The Hadiths in the Prophetic Sunnah about ethics are more detailed and extensive than in the Glorious Qur’an. When the experts of Hadith assumed the task of classification and compilation of those Hadith, they laid down independent chapters and sections on the ethical aspect in their books. For example, Imam Al-Bukhari (1), (may Allah have mercy on him) has specified a section on etiquette in his book Sahih, as well as, Imam Muslim, (2) devoted a part of his Sahih for the Hadith of etiquettes and lofty morals. At-Tirmidhi (3) also assigned some chapters to etiquette and joining the relatives in his book Jami`a. The same method was followed by others who compiled in the field of the Hadith of the Prophet Muhammad (may the peace and the blessings of Allah be upon him).
One of the manifestations of their interests in this field is evident when we find that the prominent scholars of Hadith have included the Hadiths of morals and ethics in their independent books that are two types of compilations:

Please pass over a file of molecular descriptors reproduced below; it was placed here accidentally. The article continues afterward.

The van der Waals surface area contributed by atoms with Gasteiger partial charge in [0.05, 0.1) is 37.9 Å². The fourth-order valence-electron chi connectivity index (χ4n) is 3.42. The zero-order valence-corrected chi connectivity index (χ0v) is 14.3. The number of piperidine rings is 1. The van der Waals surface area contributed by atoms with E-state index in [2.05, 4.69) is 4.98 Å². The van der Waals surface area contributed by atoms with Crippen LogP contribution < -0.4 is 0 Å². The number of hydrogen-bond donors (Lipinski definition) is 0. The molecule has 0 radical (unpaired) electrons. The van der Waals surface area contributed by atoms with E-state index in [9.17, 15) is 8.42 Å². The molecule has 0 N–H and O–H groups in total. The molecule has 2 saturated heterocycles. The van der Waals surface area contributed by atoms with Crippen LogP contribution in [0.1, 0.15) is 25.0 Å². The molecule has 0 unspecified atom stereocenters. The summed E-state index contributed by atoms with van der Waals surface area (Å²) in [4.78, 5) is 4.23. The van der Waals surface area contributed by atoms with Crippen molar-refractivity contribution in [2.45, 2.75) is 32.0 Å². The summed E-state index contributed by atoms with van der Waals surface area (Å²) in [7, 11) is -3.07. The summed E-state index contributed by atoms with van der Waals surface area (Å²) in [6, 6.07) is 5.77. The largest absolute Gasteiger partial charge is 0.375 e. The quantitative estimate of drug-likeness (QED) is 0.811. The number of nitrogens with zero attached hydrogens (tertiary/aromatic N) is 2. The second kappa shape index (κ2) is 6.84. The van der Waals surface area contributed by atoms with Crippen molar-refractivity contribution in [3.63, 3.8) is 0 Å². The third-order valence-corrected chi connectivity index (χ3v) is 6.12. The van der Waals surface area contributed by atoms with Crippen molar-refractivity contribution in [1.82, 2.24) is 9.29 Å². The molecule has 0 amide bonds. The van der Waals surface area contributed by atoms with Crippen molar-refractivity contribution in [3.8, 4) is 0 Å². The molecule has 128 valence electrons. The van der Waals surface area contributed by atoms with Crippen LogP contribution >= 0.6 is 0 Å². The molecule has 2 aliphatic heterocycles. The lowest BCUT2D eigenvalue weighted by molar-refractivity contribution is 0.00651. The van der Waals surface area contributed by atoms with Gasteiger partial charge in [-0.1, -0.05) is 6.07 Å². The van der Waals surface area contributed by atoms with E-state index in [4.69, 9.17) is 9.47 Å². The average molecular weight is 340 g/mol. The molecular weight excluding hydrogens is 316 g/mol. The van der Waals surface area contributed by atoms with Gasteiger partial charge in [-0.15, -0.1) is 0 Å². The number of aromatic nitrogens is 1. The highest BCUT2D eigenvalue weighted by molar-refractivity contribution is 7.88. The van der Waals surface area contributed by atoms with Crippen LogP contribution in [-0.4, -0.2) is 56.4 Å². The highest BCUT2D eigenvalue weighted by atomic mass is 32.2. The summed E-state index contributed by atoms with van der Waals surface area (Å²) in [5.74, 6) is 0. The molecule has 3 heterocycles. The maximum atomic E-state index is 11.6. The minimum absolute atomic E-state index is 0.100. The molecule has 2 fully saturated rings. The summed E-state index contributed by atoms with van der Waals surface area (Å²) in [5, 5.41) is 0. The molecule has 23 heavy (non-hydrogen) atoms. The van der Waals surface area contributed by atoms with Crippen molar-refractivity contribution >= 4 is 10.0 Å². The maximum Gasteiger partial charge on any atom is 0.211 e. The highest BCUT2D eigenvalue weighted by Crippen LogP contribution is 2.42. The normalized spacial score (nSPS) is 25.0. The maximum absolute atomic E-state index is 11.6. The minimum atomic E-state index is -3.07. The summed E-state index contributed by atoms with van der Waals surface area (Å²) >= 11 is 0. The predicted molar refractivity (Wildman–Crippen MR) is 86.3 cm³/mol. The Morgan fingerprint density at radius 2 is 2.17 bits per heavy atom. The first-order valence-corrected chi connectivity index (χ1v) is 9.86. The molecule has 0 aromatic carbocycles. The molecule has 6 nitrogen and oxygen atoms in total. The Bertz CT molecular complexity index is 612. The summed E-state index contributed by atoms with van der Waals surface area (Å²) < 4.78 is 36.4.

The First: the compilations that are assigned for the manners of the Prophet (may the peace and the blessings of Allah be upon him) such as Ash-Shama’il Al-Muhammadiyyah (The Qualities of the Prophet Muhammad) by Imam At-Tirmidhi (may Allah have mercy on him) and Ktibab Akhlaq An-Nabi Wa A’adabuh (The Book on the Ethics of the Prophet and his Etiquettes) by Al-Asbahani (may Allah have mercy on him). (4)
The Second: The general compilations on Islamic morals and ethics, such as Al-Adab Al-Mufrad (The Unique Etiquette) by Imam Al-Bukhari (may Allah have mercy on him) and Makarim Al-Akhlaq Wa Ma`aliha’ (The Noble and Lofty Morals) by Al-Hafiz Al-Khara’iti (5) (may Allah have mercy on him).
Moreover, a group of prominent scholars and experts of Hadith, like Al-Qurtubi, Ibn `Abdul-Barr (6), An-Nawawi and Al-Hafiz Ibn Hajar and others were interested in compiling commentaries on encyclopedias of Hadith, therefore, they dealt with Hadiths containing the ethical values through their explanation, analysis and comments. They are characterized by a high degree of accuracy as they were based on the Glorious Qur’an and the blessed Sunnah.
The Contributions of the Muslim Jurists
The endeavors of Muslim jurists in this field do not differ from scholars of other fields except that the issues of the morality have not been studied in separate chapters, rather they were included into some suitable chapters, like the chapter of marriage, the chapter of expenses, alimonies, cohabitation, divorce, and so on, where they give emphasis to the ethics and the necessity of implementing them in the practical life, with warning on negligence and breaching of them followed with statement of damages and consequences or provisions that result from them.